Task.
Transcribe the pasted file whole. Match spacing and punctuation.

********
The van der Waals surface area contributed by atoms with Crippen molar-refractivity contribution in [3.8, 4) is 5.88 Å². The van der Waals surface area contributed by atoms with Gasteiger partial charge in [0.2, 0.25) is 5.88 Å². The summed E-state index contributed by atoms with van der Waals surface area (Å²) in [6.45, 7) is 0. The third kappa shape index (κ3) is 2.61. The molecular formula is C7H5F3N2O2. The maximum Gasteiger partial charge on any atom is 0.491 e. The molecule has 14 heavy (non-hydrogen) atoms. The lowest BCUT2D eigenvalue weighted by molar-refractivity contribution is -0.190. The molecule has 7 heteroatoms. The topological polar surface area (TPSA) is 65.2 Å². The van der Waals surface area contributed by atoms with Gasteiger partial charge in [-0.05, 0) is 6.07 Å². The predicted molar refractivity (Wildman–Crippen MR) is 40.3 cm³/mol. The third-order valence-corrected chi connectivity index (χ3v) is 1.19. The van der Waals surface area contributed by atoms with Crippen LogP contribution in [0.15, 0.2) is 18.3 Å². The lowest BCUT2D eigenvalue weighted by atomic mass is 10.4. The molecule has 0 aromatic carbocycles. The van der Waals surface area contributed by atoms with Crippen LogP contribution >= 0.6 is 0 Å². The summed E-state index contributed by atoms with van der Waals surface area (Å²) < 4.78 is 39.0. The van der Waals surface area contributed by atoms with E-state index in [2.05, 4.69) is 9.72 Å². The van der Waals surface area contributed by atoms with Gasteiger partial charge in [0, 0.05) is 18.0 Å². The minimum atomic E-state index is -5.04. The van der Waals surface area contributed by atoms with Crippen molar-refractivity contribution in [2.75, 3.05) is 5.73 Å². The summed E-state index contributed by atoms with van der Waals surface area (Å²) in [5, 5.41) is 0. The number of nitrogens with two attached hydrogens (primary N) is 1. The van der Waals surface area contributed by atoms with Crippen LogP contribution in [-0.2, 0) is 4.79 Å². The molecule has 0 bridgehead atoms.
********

The van der Waals surface area contributed by atoms with Crippen molar-refractivity contribution in [3.8, 4) is 5.88 Å². The van der Waals surface area contributed by atoms with Gasteiger partial charge in [0.2, 0.25) is 5.88 Å². The summed E-state index contributed by atoms with van der Waals surface area (Å²) in [6.45, 7) is 0. The third kappa shape index (κ3) is 2.61. The molecular formula is C7H5F3N2O2. The maximum Gasteiger partial charge on any atom is 0.491 e. The molecule has 14 heavy (non-hydrogen) atoms. The lowest BCUT2D eigenvalue weighted by molar-refractivity contribution is -0.190. The molecule has 7 heteroatoms. The topological polar surface area (TPSA) is 65.2 Å². The van der Waals surface area contributed by atoms with Gasteiger partial charge in [-0.05, 0) is 6.07 Å². The predicted molar refractivity (Wildman–Crippen MR) is 40.3 cm³/mol. The third-order valence-corrected chi connectivity index (χ3v) is 1.19. The van der Waals surface area contributed by atoms with Crippen LogP contribution in [0.15, 0.2) is 18.3 Å². The lowest BCUT2D eigenvalue weighted by atomic mass is 10.4. The molecule has 0 aromatic carbocycles. The van der Waals surface area contributed by atoms with Crippen LogP contribution >= 0.6 is 0 Å². The summed E-state index contributed by atoms with van der Waals surface area (Å²) < 4.78 is 39.0. The van der Waals surface area contributed by atoms with E-state index in [2.05, 4.69) is 9.72 Å². The van der Waals surface area contributed by atoms with Gasteiger partial charge in [0, 0.05) is 18.0 Å². The minimum atomic E-state index is -5.04. The van der Waals surface area contributed by atoms with Crippen molar-refractivity contribution in [2.75, 3.05) is 5.73 Å². The summed E-state index contributed by atoms with van der Waals surface area (Å²) in [5, 5.41) is 0. The number of nitrogens with two attached hydrogens (primary N) is 1. The van der Waals surface area contributed by atoms with Crippen LogP contribution in [-0.2, 0) is 4.79 Å². The molecule has 0 bridgehead atoms.